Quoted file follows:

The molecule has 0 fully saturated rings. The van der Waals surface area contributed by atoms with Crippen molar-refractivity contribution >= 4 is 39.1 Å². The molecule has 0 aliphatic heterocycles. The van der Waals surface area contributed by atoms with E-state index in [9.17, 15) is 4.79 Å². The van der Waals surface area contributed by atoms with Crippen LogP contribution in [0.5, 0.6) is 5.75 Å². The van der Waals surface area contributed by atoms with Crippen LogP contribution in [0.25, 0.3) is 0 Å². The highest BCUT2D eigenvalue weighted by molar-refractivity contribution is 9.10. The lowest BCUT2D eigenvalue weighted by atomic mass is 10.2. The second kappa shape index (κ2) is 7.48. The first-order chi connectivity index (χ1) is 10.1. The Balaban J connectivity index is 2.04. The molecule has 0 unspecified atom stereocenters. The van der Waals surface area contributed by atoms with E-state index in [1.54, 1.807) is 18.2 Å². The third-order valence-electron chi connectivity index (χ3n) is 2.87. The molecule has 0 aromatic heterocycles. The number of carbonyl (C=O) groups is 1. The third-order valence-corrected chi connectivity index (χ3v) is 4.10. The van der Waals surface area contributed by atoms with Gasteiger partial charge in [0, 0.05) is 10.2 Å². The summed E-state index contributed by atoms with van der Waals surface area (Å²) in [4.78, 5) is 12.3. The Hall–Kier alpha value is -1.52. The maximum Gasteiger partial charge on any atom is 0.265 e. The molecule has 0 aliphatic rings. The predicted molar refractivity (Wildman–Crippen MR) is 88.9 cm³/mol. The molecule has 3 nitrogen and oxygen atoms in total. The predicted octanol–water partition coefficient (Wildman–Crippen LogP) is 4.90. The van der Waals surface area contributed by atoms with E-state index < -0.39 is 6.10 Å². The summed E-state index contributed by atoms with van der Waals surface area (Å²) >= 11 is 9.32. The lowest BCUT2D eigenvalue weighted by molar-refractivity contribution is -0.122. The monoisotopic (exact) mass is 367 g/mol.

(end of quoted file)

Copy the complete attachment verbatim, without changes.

The molecule has 0 fully saturated rings. The van der Waals surface area contributed by atoms with Crippen molar-refractivity contribution >= 4 is 39.1 Å². The molecule has 0 aliphatic heterocycles. The van der Waals surface area contributed by atoms with E-state index in [9.17, 15) is 4.79 Å². The van der Waals surface area contributed by atoms with Crippen LogP contribution in [0.5, 0.6) is 5.75 Å². The van der Waals surface area contributed by atoms with Crippen LogP contribution in [0.25, 0.3) is 0 Å². The highest BCUT2D eigenvalue weighted by molar-refractivity contribution is 9.10. The lowest BCUT2D eigenvalue weighted by atomic mass is 10.2. The second kappa shape index (κ2) is 7.48. The first-order chi connectivity index (χ1) is 10.1. The Balaban J connectivity index is 2.04. The molecule has 0 unspecified atom stereocenters. The van der Waals surface area contributed by atoms with E-state index in [1.54, 1.807) is 18.2 Å². The third-order valence-electron chi connectivity index (χ3n) is 2.87. The molecule has 0 aromatic heterocycles. The number of carbonyl (C=O) groups is 1. The third-order valence-corrected chi connectivity index (χ3v) is 4.10. The van der Waals surface area contributed by atoms with Gasteiger partial charge in [0, 0.05) is 10.2 Å². The summed E-state index contributed by atoms with van der Waals surface area (Å²) in [4.78, 5) is 12.3. The Hall–Kier alpha value is -1.52. The maximum Gasteiger partial charge on any atom is 0.265 e. The molecule has 0 aliphatic rings. The predicted molar refractivity (Wildman–Crippen MR) is 88.9 cm³/mol. The molecule has 3 nitrogen and oxygen atoms in total. The predicted octanol–water partition coefficient (Wildman–Crippen LogP) is 4.90. The van der Waals surface area contributed by atoms with E-state index < -0.39 is 6.10 Å². The summed E-state index contributed by atoms with van der Waals surface area (Å²) >= 11 is 9.32. The lowest BCUT2D eigenvalue weighted by molar-refractivity contribution is -0.122. The monoisotopic (exact) mass is 367 g/mol.